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An Interesting Professional Speech Case from 10 Years Ago, Involving Speech About Dead Bodies

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I just ran across it for the first time, so I thought I’d pass it along; it’s Schoeller v. Bd. of Reg. (Mass. 2012) (opinion by Justice Fernande Duffy):

[T]he Board of Registration of Funeral Directors and Embalmers … permanently revok[ed] Troy J. Schoeller’s licenses to do business in the Commonwealth as a funeral director and embalmer … after Schoeller made comments to a newspaper reporter about his experiences in the embalming profession and those comments were later published as part of an article about Schoeller.

Schoeller did not reveal any confidential or private information about any deceased person or bereaved family members whom he had served. Rather, the board found that Schoeller had violated an ethical regulation prohibiting an embalmer from “comment[ing] on the condition of any dead human body entrusted to his or her care,” 239 Code Mass. Regs. § 3.13(7) (1998), and that he had used unprofessional language in his descriptions of dead bodies. By doing so, the board concluded, Schoeller had “engaged in gross misconduct and unprofessional conduct which undermines the integrity of the profession.” …

The conduct at issue here occurred in late 2006, when a newspaper reporter sought to interview Schoeller about a retail clothing store Schoeller had opened in the Allston section of Boston…. Among the topics discussed that evening was Schoeller’s work as an embalmer, and Schoeller made statements describing certain of his experiences. Approximately one week later, the newspaper published an article about Schoeller that included his comments about embalming[, including:]

“‘The medical examiner cut all the bones out of this infant …,’ Schoeller recalls, ‘and they did a calvarian, which means they cut the top of your head off and take out your brain. So I had a baby that looked like a bear skin rug. I had to rebuild it in nine hours. I used everything: duct tape, masking tape, tissue builder, wound filler. I worked for nine and a half hours…. I put, like, coat hangers and caulk in there and put him into a little baby outfit. He even weighed enough too, because I packed his head and his chest. He looked awesome.’ …

“Looking over the menu … before his wife arrives, Schoeller says he can’t order the chicken satay here because when he got it last time, the skewered meat had fat chunks on it. ‘I can’t eat fat like that,’ he says. ‘And I really hate embalming fat people, like people who weigh 300 pounds. Because when you cut open a fat person,’ he says matter-of-factly, ‘butter leaks out. Literally, yellow oil leaks out of the wound and floats on top of the water. If you put butter in the microwave and put it in the water, it turns into little balls — fat globules — and that’s what comes out of fat dead people. It’s so nasty.’” …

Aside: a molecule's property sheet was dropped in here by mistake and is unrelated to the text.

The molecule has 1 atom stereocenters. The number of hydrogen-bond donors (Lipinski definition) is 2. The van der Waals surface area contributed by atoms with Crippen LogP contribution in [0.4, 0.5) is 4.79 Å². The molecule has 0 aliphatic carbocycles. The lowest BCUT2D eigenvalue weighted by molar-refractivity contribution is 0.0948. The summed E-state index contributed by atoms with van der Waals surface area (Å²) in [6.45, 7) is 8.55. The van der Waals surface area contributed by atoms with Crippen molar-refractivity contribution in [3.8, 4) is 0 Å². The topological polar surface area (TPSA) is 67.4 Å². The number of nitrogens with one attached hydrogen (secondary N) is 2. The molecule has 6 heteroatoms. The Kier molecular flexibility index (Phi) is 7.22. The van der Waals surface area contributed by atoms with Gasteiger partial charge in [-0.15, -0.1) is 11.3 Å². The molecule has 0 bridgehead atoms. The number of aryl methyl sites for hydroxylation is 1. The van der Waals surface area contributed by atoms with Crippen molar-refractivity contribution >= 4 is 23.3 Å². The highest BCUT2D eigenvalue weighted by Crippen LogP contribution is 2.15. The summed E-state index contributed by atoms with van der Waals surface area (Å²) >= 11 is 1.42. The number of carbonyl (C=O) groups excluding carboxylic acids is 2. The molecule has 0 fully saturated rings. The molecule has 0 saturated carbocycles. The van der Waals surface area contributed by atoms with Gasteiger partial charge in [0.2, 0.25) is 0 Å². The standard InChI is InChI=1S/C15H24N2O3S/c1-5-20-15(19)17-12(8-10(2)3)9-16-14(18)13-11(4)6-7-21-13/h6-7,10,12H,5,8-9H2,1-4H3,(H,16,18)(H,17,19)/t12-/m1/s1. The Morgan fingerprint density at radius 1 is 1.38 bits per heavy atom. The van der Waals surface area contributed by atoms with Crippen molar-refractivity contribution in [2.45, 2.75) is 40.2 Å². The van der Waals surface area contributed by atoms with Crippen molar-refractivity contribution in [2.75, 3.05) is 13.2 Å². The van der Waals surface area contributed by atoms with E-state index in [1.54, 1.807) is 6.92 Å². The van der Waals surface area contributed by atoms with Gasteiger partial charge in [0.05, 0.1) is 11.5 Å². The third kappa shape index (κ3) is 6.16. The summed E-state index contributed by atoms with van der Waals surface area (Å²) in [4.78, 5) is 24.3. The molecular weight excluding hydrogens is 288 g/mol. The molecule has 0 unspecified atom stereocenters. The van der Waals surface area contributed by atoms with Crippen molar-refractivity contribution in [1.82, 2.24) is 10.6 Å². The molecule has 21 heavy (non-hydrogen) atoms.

“On the walk home to the couple’s … apartment, Schoeller thinks of something else to tell me. ‘Here’s something my friends find amusing. Decomposing bodies give off methane. What your body does with methane, it puts it all in the same place, which is your bowels. So you actually fart out dead people rot and it smells like the guy you were working on today. I’ll go home and I’ll fart and [my wife] will be like, ‘Oh my God,’ and I’ll be like, ‘That was Mr. Rosenberg [a fictitious name -EV].’”

After seeing Schoeller’s statements in the article, the chapel that employed Schoeller as an embalmer terminated his employment and filed a complaint with the board….

If interpreted literally, the regulation would not only prohibit funeral directors and embalmers from discussing an essential component of their profession in the course of their personal lives, but would also prevent any comment about a deceased’s condition to bereaved family members or to authorities to whom embalmers and funeral directors are required to report. The board has construed § 3.13(7) more narrowly; it submits that the regulation prohibits only the use of “unprofessional language,” which it defines as comments made “in an undignified and salacious manner about the condition of dead bodies.” As construed by the board, § 3.13(7) prohibits an embalmer or funeral director from making any undignified comments about dead human bodies that have ever been entrusted to his or her care, including when made in a private capacity and not as a professional and when the speech is uttered outside of the presence of the deceased or the bereaved….